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2010 "Volunteers Working With Invasives"
Grants Report Form

Display Report


Project Title: Souris River Basin Invasives Squad
Region: 6
Station: Upper Souris NWR
Contact Person:
Name and Phone Number
Jennifer Jewett 701-385-4046, ext 221
Project Description:
(Up to 250 words)
Upper Souris Refuge is in need of a more concise and rigorous invasive species management program to address new "invaders" to its upland ecosystems. In an effort to initiate this task, we welcomed a National Civilian Community Corps AmeriCorps crew during the summer to assist in the removal of invasive plant species using chemical and biological methods. Weed infestations have been mapped previously and additions to the RLGIS file were made this summer by the volunteer group. The new “invader” Yellow Toadflax was specifically targeted by a new biological control agent, the Stem Mining Weevil. As always, invasive species need constant monitoring and treatment by Integrated Pest Management techniques. Even though much was completed by the AmeriCorps crew, we feel this is an ongoing project and are already working on the project application to host another AmeriCorps crew this coming summer.
List of Invasives Species Targeted:Common NameScientific Name
  Canada Thistle Cirsium arvense
Absinth Wormwood Artemisia absinthium
Yellow Toadflax Linaria vulgries
Leafy Spruge Euphorbia esula
Baby's Breath Gypsophila paniculata
Project Status: InProgress
Project Completion Date
or Estimated Completion Date:


Volunteer Affiliation:
(Check all that apply)
Volunteer Involvement:
Describe the type of work the volunteers performed. (Up to 150 words)
The National Civilian Community Corps AmeriCorps Team Oak 7 assisted Upper Souris Refuge with invasive species treatment and removal using chemical and biological methods. Herbicide was applied with the use of backpack sprayers. Biological control agents were either ordered or collected by sweeping and released in sites not easily accessible by ATV. The AmeriCorps crew also helped in monitoring biological control release sites by counting stems to monitor the effectiveness of the agent in years to come.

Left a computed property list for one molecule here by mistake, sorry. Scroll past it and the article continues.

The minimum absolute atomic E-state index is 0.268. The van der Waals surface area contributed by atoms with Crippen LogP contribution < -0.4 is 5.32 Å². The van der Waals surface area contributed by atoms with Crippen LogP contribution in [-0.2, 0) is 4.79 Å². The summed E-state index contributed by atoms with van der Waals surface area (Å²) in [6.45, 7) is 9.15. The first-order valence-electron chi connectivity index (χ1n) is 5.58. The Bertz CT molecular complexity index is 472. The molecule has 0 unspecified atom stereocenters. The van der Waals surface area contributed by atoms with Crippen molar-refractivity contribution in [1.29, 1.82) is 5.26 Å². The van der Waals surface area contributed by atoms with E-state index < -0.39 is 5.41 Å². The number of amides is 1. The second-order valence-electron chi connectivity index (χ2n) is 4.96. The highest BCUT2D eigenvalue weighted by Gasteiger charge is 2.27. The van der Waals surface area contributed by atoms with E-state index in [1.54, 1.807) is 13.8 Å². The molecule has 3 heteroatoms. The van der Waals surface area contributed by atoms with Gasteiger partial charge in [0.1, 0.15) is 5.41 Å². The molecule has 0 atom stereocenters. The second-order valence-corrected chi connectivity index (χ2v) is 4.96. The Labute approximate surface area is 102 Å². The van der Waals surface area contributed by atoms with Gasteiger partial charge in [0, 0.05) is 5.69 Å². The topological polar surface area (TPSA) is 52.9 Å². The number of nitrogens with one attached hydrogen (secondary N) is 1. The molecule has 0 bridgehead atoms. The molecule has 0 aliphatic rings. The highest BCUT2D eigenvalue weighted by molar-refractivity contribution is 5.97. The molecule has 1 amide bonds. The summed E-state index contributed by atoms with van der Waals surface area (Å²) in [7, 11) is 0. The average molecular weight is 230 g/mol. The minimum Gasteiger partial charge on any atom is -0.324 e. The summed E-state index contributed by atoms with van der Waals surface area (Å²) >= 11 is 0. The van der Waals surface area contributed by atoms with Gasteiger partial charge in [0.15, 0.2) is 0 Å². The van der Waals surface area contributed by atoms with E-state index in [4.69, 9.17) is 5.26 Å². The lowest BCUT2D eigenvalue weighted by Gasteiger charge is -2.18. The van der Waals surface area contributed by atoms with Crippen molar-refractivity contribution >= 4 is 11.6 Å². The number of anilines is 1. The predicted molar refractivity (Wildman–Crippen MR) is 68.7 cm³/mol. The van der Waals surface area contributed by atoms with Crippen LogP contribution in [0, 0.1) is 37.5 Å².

Total Number of Volunteers: 11
Total Number of Volunteer Hours: 969
List both new and existing partnerships utilized in this project. (Up to 150 words).
Upper Souris Refuge has developed a successful cooperative effort with NCCC AmeriCorps and plans to utilize the partnership in the future to help achieve management goals on the refuge, especially in the arena of Integrated Pest Management.


Project Results:
Give an overview of the results of the project. Include quantifiable measure of success, such as maps produced, efficacy of control measures, number of sites where invasions were detected early and responded to, number of community contacts, etc. (Up to 250 words).
AmeriCorps volunteers assisted with the removal and treatment of invasive plants using chemical and biological methods and documented efforts through GPS units and RLGIS. The crew targeted Leafy Spurge in areas of steep terrain not accessible to ATV’s with backpack sprayers. The AmeriCorps crew also counted 41,171 stems across five Yellow Toadflax stem boring weevil release sites that may possibly control 11 acres of Yellow Toadflax. In addition, 132 acres were “scanned” or “swept” on foot with nets looking for the presence and abundance of Leafy Spurge Beetles. From the beetles collected, and some ordered, approximately 36,000 Leafy Spurge Beetles were released to potentially control 50 acres of Leafy Spurge.
Number of Acres Treated: 200
Number of Acres Inventoried and/or Mapped: 10
Number of Acres Restored:


Budget: Account for funds in broad categories such as equipment, volunteer stipends, travel, coordinator salary/contract, etc.

Total Grant Amount:

$ $6770.00

Breakdown of Expenditures:


Total $ Spent
% of Total Grant
Equipment / Supplies $6770.00
Biocontrol Agents
Volunteer Stipends
Volunteer Coordinator Salary/Contract
Restoration Materials
TOTAL $6770.00

Recommendations: (OPTIONAL)
How useful was this program for meeting refuge invasive species objectives and how can it be improved?
This program was very useful for meeting refuge invasive species objectives at Upper Souris Refuge. We will continue to utilize the program for future invasive species treatment efforts. No improvement is noticed at this time in the program.


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